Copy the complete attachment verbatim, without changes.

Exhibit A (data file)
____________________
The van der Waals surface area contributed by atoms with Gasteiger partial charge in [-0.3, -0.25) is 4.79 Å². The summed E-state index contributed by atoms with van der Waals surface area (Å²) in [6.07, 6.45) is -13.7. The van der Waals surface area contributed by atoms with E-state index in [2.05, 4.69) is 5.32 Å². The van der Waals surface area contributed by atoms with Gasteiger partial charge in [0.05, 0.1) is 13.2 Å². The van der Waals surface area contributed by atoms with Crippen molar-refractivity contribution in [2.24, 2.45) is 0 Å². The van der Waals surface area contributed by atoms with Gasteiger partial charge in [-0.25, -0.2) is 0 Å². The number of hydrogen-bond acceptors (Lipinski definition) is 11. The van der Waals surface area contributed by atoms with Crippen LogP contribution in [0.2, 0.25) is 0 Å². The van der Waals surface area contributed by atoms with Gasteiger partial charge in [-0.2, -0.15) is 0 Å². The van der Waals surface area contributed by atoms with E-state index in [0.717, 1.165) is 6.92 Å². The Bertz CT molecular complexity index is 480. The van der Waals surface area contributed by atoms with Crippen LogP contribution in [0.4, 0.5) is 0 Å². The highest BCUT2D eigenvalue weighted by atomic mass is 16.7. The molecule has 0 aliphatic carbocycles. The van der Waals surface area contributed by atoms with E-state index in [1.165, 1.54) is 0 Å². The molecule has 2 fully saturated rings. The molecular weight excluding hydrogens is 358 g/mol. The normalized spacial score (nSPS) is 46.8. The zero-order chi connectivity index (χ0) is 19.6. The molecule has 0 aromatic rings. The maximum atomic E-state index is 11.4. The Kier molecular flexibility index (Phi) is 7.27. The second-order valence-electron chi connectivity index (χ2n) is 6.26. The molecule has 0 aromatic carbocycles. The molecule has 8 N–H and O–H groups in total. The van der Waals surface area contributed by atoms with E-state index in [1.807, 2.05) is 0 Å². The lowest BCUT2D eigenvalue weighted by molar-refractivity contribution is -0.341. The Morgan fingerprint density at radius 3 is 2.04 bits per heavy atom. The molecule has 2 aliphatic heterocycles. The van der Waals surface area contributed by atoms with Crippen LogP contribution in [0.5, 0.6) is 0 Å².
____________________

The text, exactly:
The van der Waals surface area contributed by atoms with Gasteiger partial charge in [-0.3, -0.25) is 4.79 Å². The summed E-state index contributed by atoms with van der Waals surface area (Å²) in [6.07, 6.45) is -13.7. The van der Waals surface area contributed by atoms with E-state index in [2.05, 4.69) is 5.32 Å². The van der Waals surface area contributed by atoms with Gasteiger partial charge in [0.05, 0.1) is 13.2 Å². The van der Waals surface area contributed by atoms with Crippen molar-refractivity contribution in [2.24, 2.45) is 0 Å². The van der Waals surface area contributed by atoms with Gasteiger partial charge in [-0.25, -0.2) is 0 Å². The number of hydrogen-bond acceptors (Lipinski definition) is 11. The van der Waals surface area contributed by atoms with Crippen LogP contribution in [0.2, 0.25) is 0 Å². The van der Waals surface area contributed by atoms with Gasteiger partial charge in [-0.2, -0.15) is 0 Å². The van der Waals surface area contributed by atoms with E-state index in [0.717, 1.165) is 6.92 Å². The Bertz CT molecular complexity index is 480. The van der Waals surface area contributed by atoms with Crippen LogP contribution in [0.4, 0.5) is 0 Å². The highest BCUT2D eigenvalue weighted by atomic mass is 16.7. The molecule has 0 aliphatic carbocycles. The van der Waals surface area contributed by atoms with E-state index in [1.165, 1.54) is 0 Å². The molecule has 2 fully saturated rings. The molecular weight excluding hydrogens is 358 g/mol. The normalized spacial score (nSPS) is 46.8. The zero-order chi connectivity index (χ0) is 19.6. The molecule has 0 aromatic rings. The maximum atomic E-state index is 11.4. The Kier molecular flexibility index (Phi) is 7.27. The second-order valence-electron chi connectivity index (χ2n) is 6.26. The molecule has 0 aromatic carbocycles. The molecule has 8 N–H and O–H groups in total. The van der Waals surface area contributed by atoms with E-state index in [1.807, 2.05) is 0 Å². The lowest BCUT2D eigenvalue weighted by molar-refractivity contribution is -0.341. The Morgan fingerprint density at radius 3 is 2.04 bits per heavy atom. The molecule has 2 aliphatic heterocycles. The van der Waals surface area contributed by atoms with Crippen LogP contribution in [0.5, 0.6) is 0 Å².